U.S. Treasury yields surged again Thursday as investors dumped government bonds even after the Federal Reserve doubled down on its dovish monetary policy messaging at its meeting on Wednesday.
What are Treasurys doing?
The 10-year Treasury note yield
climbed 8.9 basis points to a 14-month high of 1.730%, temporarily shooting above 1.75%. The 2-year note rate
was up 3 basis points to 0.159%, while the 30-year bond yield
gained 3.8 basis points to 2.476%, its highest since July 2019.
What’s driving Treasurys?
The Fed said on Wednesday it expects to see economic growth of 6.5% in 2021 and inflation rise to 2.2% this year as measured by personal consumption expenditures. The central bank’s stated goal is to keep inflation at 2% over the long run.
But Fed Chairman Jerome Powell said the central bank was still far away from discussing the conditions for tapering its asset purchases, a key step before the Fed then decides to hike its policy interest rates.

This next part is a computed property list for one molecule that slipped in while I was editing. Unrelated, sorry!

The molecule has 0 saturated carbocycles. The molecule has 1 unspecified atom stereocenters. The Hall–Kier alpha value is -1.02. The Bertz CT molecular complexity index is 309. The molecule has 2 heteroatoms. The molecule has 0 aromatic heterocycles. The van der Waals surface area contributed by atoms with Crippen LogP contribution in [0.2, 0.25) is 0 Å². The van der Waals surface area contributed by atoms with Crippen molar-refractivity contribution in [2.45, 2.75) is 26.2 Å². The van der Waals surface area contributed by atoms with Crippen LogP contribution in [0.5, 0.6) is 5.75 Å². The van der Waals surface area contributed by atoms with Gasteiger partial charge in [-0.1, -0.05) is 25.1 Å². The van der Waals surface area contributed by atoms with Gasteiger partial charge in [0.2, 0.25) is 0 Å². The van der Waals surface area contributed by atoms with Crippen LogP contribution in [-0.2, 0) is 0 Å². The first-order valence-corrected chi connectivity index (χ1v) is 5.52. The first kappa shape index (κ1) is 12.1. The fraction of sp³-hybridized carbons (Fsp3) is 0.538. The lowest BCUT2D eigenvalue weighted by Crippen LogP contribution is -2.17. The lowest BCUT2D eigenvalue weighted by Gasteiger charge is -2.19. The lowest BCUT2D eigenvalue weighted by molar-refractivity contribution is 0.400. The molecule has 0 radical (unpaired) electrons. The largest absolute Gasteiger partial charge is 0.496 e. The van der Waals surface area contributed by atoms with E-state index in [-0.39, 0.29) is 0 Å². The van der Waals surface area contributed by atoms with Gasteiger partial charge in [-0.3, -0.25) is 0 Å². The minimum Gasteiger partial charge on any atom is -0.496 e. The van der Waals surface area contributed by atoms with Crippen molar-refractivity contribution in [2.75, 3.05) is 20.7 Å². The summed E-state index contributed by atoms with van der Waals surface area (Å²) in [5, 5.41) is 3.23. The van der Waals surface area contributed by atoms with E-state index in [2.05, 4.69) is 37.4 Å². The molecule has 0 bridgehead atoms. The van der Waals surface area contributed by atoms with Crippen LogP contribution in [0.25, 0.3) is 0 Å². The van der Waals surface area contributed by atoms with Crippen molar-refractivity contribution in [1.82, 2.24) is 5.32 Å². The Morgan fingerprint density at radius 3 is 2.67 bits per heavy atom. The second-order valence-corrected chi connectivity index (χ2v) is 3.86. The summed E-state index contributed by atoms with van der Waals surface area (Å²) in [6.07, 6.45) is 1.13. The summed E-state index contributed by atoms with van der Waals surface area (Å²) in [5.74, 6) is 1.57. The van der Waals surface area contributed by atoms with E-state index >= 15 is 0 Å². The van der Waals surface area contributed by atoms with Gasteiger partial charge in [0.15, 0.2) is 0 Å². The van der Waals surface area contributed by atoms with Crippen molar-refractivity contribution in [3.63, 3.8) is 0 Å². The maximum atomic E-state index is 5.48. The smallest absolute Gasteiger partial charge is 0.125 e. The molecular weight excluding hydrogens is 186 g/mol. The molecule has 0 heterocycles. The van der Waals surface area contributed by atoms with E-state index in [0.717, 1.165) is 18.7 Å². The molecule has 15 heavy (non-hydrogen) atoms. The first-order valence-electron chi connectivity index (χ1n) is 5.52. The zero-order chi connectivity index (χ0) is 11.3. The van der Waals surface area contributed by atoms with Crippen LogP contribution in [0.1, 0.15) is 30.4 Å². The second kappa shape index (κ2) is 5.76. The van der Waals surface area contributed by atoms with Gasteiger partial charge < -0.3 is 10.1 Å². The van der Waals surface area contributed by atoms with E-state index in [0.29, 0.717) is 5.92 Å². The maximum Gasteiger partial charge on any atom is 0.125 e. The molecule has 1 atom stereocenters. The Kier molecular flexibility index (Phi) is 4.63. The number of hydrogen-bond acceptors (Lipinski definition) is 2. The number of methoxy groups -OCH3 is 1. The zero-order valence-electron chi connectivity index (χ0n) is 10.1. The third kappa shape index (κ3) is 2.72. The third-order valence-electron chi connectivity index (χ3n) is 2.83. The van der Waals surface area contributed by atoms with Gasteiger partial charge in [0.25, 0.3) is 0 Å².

After a Fed meeting that had pushed back on the market’s hawkish expectations for a rise in policy interest rates sooner than expected to combat rising inflation, investors were puzzled to find yields renewing their rise.
Analysts said this could reflect the Fed’s challenge of maintaining the credibility of its dovish stance in the face of enormous uncertainty around inflation, fiscal policy and a unique economic recovery.
The rise in long-term Treasury yields, reflecting economic recovery and potential inflation, was one of the factors cited for the renewed pain in U.S. equities, with the technology-laden Nasdaq index trading down over nearly 3% as economic growth is seen boosting cyclical stocks at the expense of internet based businesses that did well from the work-from-home trend during the coronavirus pandemic.
In U.S. economic data on Thursday, weekly initial jobless claims ran at 770,000. The Philadelphia Fed manufacturing survey surged to a reading of 51.8 this month, from 23.1 in February.
What did market participants say?
“The most convincing argument for an even higher rate plateau than that which was in place prior to the pandemic is based on the magnitude of the policy response in both fiscal and monetary terms,” said Ian Lyngen, head of U.S. rates strategy at BMO Capital Markets.
“The reflation trade is predicated on the risk that official efforts to reengage the displaced labor force and provide a bridge into a post-pandemic world will result in an inflationary environment well beyond the Fed’s target of 2.0%,” said Lyngen.